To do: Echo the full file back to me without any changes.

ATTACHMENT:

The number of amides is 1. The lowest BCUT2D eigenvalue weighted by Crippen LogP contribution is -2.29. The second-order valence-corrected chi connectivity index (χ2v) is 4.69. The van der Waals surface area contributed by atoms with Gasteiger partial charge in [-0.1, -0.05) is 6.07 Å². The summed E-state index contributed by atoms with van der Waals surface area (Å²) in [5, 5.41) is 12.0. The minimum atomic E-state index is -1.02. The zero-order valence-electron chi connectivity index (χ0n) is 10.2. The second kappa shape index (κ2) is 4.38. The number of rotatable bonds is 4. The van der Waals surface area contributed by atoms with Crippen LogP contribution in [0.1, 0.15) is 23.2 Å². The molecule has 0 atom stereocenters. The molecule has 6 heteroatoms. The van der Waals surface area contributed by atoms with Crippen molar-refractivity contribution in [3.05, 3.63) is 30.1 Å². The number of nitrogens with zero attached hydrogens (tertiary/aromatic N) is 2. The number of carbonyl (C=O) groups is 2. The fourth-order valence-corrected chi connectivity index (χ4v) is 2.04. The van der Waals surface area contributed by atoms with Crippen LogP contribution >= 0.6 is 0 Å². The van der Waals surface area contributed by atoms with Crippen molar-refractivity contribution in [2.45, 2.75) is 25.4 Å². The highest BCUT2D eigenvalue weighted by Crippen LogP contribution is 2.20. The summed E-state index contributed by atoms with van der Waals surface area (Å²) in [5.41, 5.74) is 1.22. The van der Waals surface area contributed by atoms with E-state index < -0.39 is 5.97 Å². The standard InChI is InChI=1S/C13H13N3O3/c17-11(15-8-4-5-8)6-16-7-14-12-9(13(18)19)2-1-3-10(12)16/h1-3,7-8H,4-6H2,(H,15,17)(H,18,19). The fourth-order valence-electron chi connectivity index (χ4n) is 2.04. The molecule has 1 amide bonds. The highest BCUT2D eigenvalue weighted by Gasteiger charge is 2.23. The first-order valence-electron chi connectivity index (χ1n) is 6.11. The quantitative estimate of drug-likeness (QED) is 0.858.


The number of amides is 1. The lowest BCUT2D eigenvalue weighted by Crippen LogP contribution is -2.29. The second-order valence-corrected chi connectivity index (χ2v) is 4.69. The van der Waals surface area contributed by atoms with Gasteiger partial charge in [-0.1, -0.05) is 6.07 Å². The summed E-state index contributed by atoms with van der Waals surface area (Å²) in [5, 5.41) is 12.0. The minimum atomic E-state index is -1.02. The zero-order valence-electron chi connectivity index (χ0n) is 10.2. The second kappa shape index (κ2) is 4.38. The number of rotatable bonds is 4. The van der Waals surface area contributed by atoms with Crippen LogP contribution in [0.1, 0.15) is 23.2 Å². The molecule has 0 atom stereocenters. The molecule has 6 heteroatoms. The van der Waals surface area contributed by atoms with Crippen molar-refractivity contribution in [3.05, 3.63) is 30.1 Å². The number of nitrogens with zero attached hydrogens (tertiary/aromatic N) is 2. The number of carbonyl (C=O) groups is 2. The fourth-order valence-corrected chi connectivity index (χ4v) is 2.04. The van der Waals surface area contributed by atoms with Crippen LogP contribution >= 0.6 is 0 Å². The van der Waals surface area contributed by atoms with Crippen molar-refractivity contribution in [2.45, 2.75) is 25.4 Å². The highest BCUT2D eigenvalue weighted by Crippen LogP contribution is 2.20. The summed E-state index contributed by atoms with van der Waals surface area (Å²) in [5.41, 5.74) is 1.22. The van der Waals surface area contributed by atoms with E-state index < -0.39 is 5.97 Å². The standard InChI is InChI=1S/C13H13N3O3/c17-11(15-8-4-5-8)6-16-7-14-12-9(13(18)19)2-1-3-10(12)16/h1-3,7-8H,4-6H2,(H,15,17)(H,18,19). The fourth-order valence-electron chi connectivity index (χ4n) is 2.04. The molecule has 1 amide bonds. The highest BCUT2D eigenvalue weighted by Gasteiger charge is 2.23. The first-order valence-electron chi connectivity index (χ1n) is 6.11. The quantitative estimate of drug-likeness (QED) is 0.858.